Building Materials Manufacturers By all accounts, the housing boom has been phenomenal for building materials manufacturers. In February, stock market analyst Keith Hughes of Atlanta-based SunTrust Robinson Humphrey Capital Markets, told The Wall Street Transcript that “the new-home construction products have been fabulous for the last 12 months. They probably couldn't be any better.”

As is so often the case in a market economy, higher demand has resulted in higher pricing. While reports surfaced in the summer of 2003 that orders for the military in Iraq had pushed up lumber prices, the forestry products industry publication Random Lengths reports that record levels of housing starts are behind the stratospheric increases.

The increases aren't limited to wood products, either. Builders are reporting higher prices for steel, copper, roofing materials, and even galvanized nails.

Second-Home Builders Some boomers may want to spend their time renovating a fixer-upper, but there is another whole category that wants a brand-new place. Far from building compact cottages and cabins, second-home builders are cashing in on the boomers' accumulation of wealth. These buyers have purchased several homes during their lifetimes, so they know what they want—and they're willing to pay for it. They view their second homes as places to gather their families together—and as an asset they can pass on to the next generation—so they want more space.

“People want their second home to be where everyone goes on vacation,” says Richard Gollis, principal of The Concord Group in Newport, Calif., a real estate advisory board working with the building and development industry. “We see them buying fairly large houses. They want the kids and grandkids to gather there to create family experiences. It's really about sleeping capacity.”

That's good news—and no surprise—to active-adult and second-home builders such as WCI Communities, Pulte/Del Webb, and Arvida, developer of the St. Joe land holdings in northwest Florida. Their homes in the new Watercolor development adjacent to Seaside are selling from $650,000 to more than $2 million, says Dave Thomas, director of construction for Watercolor. All of the units are vacation homes—and they're all cash deals.

Sub-Prime Lenders Bad credit might not seem like a winning strategy, but for sub-prime lenders—or non-prime, as they're called in the industry—it's a profit itching to be earned. The wretched excess of the 1990s, along with the tech bust, the stock market drop, and the rise in unemployment, created a massive market of consumers who don't qualify for prime lending. Combine that with the housing boom and refinancing frenzy and you've got the makings of a very lucrative industry.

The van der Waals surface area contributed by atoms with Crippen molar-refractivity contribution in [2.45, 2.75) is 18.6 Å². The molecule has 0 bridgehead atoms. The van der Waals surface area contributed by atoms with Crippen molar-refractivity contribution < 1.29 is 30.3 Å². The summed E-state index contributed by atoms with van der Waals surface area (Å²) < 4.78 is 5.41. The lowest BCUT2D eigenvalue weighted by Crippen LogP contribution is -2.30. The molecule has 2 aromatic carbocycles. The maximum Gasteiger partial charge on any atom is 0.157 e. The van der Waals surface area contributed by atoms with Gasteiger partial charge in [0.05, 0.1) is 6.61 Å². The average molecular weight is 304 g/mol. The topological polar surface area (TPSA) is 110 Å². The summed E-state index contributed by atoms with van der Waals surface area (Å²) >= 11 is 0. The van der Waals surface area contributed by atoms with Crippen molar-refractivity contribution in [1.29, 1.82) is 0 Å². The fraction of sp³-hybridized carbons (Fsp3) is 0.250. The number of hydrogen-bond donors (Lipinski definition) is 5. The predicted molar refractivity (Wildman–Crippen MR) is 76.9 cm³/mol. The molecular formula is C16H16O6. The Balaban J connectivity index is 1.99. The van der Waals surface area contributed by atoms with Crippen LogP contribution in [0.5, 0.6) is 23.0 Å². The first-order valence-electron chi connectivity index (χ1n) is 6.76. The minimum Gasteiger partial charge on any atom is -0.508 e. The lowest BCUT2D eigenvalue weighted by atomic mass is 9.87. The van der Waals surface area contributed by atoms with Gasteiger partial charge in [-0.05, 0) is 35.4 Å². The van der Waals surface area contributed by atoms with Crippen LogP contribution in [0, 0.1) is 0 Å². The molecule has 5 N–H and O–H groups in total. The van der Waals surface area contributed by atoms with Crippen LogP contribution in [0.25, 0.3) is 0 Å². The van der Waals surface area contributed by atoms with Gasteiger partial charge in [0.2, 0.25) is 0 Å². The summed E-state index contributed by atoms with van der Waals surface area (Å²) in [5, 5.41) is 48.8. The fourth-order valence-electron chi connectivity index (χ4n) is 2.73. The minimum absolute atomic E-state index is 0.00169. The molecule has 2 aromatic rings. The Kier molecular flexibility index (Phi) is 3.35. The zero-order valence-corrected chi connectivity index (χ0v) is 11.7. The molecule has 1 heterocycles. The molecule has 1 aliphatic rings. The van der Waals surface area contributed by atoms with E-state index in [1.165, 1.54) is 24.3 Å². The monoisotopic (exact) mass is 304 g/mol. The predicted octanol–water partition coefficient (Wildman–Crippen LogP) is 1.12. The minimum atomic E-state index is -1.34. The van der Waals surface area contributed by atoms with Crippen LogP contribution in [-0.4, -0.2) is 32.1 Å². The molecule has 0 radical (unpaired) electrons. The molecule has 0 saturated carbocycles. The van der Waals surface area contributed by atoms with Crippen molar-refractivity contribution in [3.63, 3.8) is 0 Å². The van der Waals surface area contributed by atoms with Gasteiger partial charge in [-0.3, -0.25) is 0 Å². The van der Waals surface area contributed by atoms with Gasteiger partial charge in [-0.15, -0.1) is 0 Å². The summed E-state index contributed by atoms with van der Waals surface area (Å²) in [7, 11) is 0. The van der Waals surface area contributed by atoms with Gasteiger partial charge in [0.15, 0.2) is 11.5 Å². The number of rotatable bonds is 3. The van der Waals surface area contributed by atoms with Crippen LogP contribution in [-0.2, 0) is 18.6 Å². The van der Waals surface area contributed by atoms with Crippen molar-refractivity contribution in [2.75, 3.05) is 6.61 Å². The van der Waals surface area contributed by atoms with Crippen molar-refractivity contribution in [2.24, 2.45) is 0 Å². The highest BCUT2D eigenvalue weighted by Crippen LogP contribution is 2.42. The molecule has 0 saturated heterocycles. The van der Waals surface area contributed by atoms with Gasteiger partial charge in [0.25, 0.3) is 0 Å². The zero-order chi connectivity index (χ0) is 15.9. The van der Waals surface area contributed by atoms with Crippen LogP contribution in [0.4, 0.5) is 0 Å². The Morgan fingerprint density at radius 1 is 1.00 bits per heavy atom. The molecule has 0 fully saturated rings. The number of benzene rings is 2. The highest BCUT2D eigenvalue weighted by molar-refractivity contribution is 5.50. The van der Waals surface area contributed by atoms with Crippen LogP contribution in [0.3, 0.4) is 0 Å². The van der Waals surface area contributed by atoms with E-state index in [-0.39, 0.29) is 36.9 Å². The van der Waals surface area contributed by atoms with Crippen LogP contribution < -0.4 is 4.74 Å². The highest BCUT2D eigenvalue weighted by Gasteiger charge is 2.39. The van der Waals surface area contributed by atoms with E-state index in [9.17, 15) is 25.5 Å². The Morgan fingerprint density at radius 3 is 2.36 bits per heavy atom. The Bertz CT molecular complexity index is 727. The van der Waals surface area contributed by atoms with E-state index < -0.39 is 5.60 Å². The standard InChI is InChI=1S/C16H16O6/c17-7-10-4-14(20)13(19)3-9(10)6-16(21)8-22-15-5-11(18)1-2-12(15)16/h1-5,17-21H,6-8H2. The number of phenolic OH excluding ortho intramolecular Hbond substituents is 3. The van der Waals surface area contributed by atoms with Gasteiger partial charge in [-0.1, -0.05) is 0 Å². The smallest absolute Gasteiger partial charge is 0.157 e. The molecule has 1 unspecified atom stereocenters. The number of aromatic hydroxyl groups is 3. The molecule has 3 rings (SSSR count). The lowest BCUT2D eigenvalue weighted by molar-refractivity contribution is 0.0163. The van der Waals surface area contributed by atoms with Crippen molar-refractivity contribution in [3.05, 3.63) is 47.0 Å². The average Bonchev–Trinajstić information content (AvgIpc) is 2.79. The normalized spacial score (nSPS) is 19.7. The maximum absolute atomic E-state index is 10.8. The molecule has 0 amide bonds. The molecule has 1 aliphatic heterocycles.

“We're keeping very busy,” says Ray McKewon, executive vice president and co-founder of Accredited Home Lenders, a San Diego–based non-prime lender. “Our business is growing in 2004 over 2003, and 2003 was a great year.”

McKewon is quick to point out that many of his customers have great credit. They just don't have much money for a down payment, especially in markets where housing prices show no signs of slowing down.

“As breathtaking as housing is [in San Diego] in terms of price, demand is far in excess of supply. Even my high school economics tell me that prices will go up and stay up.”

Left Behind: The Losers Low- To Moderate-Income Home Buyers

Across the country, the gap between the increase in wages and increasing housing costs continues to widen, leading the U.S. Conference of Mayors to proclaim an affordable housing crisis. According to the National Low Income Housing Coalition's “Out of Reach 2003” report, American workers need to earn at least $15.21 an hour to be able to afford the fair-market rent on a two-bedroom house or apartment and keep the price to the 30 percent of income that's considered acceptable for housing costs. In the least affordable market, San Jose, Calif., that figure skyrockets to $35.02. (HUD defines fair-market rent as “the dollar amount below which 40 percent of the standard quality rental housing units rent.”)

A new study, “Expanding Affordable Homeownership with Private Capital: A Study of the Nehemiah Down Payment Assistance Program,” from the Milken Institute, a nonprofit economic think tank based in Santa Monica, Calif., looked at six housing markets—Atlanta, Baltimore, Columbus, Ohio, Philadelphia, Sacramento, Calif., and St. Louis. On average, housing prices appreciated 68 percent over the last 10 years. Wages, however, went up an average of 38 percent, leaving a 30 percent affordability gap for low- to moderate-income families.

“In urban areas, to a large extent, unless we're able to increase penetration of low-to moderate-income families, there's a risk of having a disassociated class, or a class that feels it doesn't have a stake in the American dream,” says Ross DeVol, regional director of economics for the Milken Institute. “It makes it more difficult to have connectedness to neighborhoods to assist urban development. ... If people haven't been able to get into the housing market over the last five years, it will be increasingly difficult because they've missed out on the run-up on appreciation. As interest rates creep up, they might be priced out of the market.”